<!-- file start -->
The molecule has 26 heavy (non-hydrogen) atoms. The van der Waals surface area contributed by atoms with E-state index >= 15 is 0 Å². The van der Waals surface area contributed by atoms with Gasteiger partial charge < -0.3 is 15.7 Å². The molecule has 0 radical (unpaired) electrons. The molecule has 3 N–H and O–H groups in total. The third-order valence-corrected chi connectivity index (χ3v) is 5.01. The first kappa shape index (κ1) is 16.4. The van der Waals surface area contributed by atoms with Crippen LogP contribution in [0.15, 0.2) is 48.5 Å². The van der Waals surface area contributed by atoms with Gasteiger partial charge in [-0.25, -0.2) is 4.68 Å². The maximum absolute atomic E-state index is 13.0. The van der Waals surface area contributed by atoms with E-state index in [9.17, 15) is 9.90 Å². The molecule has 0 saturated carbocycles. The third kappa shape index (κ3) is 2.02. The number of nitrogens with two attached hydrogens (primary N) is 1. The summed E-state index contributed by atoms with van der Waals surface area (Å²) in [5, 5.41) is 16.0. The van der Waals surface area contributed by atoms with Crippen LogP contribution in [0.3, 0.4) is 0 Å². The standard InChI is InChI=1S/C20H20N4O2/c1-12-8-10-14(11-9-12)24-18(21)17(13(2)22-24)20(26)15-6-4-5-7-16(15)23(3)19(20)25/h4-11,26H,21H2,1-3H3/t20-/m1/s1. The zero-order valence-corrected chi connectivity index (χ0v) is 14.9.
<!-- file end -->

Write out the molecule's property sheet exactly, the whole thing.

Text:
The molecule has 26 heavy (non-hydrogen) atoms. The van der Waals surface area contributed by atoms with E-state index >= 15 is 0 Å². The van der Waals surface area contributed by atoms with Gasteiger partial charge < -0.3 is 15.7 Å². The molecule has 0 radical (unpaired) electrons. The molecule has 3 N–H and O–H groups in total. The third-order valence-corrected chi connectivity index (χ3v) is 5.01. The first kappa shape index (κ1) is 16.4. The van der Waals surface area contributed by atoms with Crippen LogP contribution in [0.15, 0.2) is 48.5 Å². The van der Waals surface area contributed by atoms with Gasteiger partial charge in [-0.25, -0.2) is 4.68 Å². The maximum absolute atomic E-state index is 13.0. The van der Waals surface area contributed by atoms with E-state index in [9.17, 15) is 9.90 Å². The molecule has 0 saturated carbocycles. The third kappa shape index (κ3) is 2.02. The number of nitrogens with two attached hydrogens (primary N) is 1. The summed E-state index contributed by atoms with van der Waals surface area (Å²) in [5, 5.41) is 16.0. The van der Waals surface area contributed by atoms with Crippen LogP contribution in [0.3, 0.4) is 0 Å². The standard InChI is InChI=1S/C20H20N4O2/c1-12-8-10-14(11-9-12)24-18(21)17(13(2)22-24)20(26)15-6-4-5-7-16(15)23(3)19(20)25/h4-11,26H,21H2,1-3H3/t20-/m1/s1. The zero-order valence-corrected chi connectivity index (χ0v) is 14.9.